Human-wildlife incidents rise to 8 000

17 January 2019 | Environment

A total of 8 067 human-wildlife conflict incidents were recorded in Namibia's conservancies during 2017.

These were recorded in 71 of the country's 83 conservancies and there are indications that the figure might be and underestimation of the situation on the ground.

Human-wildlife conflict has more than doubled since 2004, when a total of 2 936 incidents were recorded in only 31 conservancies.





In 2016 the figure stood at 6 331 incidents in 69 conservancies.

This information is contained in the 2017 State of Community Conservation in Namibia report.

According to the report the general increase in human-wildlife conflict is mostly due to the increase in the area covered by conservancies.

“However, livestock attacks increased considerably during 2017.”

In 2017 there were on average of 106 general attacks and 0.2 on people, per conservancy.

There were an average of 91.1 livestock attacks and 13.1 incidents of crop damage, per conservancy, in 2017.

In 2014, when 82 conservancies held audits, there were 7 774 incidents reported. This was the only year that more than 80 conservancies reported human-wildlife conflict incidents.

However, the highest number of incidents were reported were 9 228 in 2013, when 79 conservancies held audits.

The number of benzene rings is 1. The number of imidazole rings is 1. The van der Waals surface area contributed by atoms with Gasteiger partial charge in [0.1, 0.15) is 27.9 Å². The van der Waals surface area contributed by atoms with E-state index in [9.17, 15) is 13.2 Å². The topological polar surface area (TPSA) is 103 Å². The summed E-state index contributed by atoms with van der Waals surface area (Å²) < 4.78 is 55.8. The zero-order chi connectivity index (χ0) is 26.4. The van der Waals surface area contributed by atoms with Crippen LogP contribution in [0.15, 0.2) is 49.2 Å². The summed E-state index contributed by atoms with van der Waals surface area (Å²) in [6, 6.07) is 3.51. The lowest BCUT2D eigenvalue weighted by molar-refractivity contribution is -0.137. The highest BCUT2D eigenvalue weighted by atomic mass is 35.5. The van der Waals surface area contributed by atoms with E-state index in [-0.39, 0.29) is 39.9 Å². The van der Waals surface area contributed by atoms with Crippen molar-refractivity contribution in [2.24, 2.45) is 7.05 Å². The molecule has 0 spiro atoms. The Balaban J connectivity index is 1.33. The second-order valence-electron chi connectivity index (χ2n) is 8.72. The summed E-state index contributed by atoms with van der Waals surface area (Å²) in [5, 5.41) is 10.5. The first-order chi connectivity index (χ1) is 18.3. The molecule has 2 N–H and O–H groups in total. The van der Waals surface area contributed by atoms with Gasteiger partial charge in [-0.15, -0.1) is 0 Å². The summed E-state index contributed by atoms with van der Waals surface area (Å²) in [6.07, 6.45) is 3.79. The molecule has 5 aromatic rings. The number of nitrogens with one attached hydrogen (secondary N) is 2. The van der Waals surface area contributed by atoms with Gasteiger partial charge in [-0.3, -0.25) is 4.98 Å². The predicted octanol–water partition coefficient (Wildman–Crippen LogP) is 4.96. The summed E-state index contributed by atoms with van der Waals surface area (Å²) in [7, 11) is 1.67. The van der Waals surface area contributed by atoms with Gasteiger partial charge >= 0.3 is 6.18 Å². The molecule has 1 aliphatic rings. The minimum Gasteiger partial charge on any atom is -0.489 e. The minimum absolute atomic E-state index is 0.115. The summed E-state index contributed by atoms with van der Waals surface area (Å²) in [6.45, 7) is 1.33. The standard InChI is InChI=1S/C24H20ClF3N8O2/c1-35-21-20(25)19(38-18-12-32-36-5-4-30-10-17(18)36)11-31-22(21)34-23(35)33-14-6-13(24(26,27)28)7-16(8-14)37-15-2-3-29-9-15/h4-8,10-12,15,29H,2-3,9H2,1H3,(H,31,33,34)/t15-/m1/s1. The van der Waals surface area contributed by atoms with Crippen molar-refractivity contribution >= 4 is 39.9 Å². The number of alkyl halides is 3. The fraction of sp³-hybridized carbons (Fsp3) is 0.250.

The report indicated that in the Zambezi Region, animals that caused the most conflict in 2017 were elephants, with 380 incidents recorded, while 200 conflict incidents were caused by crocodiles and 180 by hyenas.

In the Erongo and Kunene Regions about 700 conflict incidents were recorded involving hyenas, 590 involving cheetah and 400 involving elephants.

The report said there were about 160 conflict incidents involving lions in the Kunene and Erongo regions, with 8% of these lions being killed.

“This demonstrates that lions are not so much killed for the damage they cause but because of the danger or perceived threat these species pose to farmers themselves.”

The report said incidents have increased due to the increase in wildlife populations and the shifting movement patterns of humans and wildlife, in response to drought.

“However, the average number of incidents per conservancy remains generally stable. Crop protection from raiders, especially elephants, remains a major problem in the northeast.”

ELLANIE SMIT

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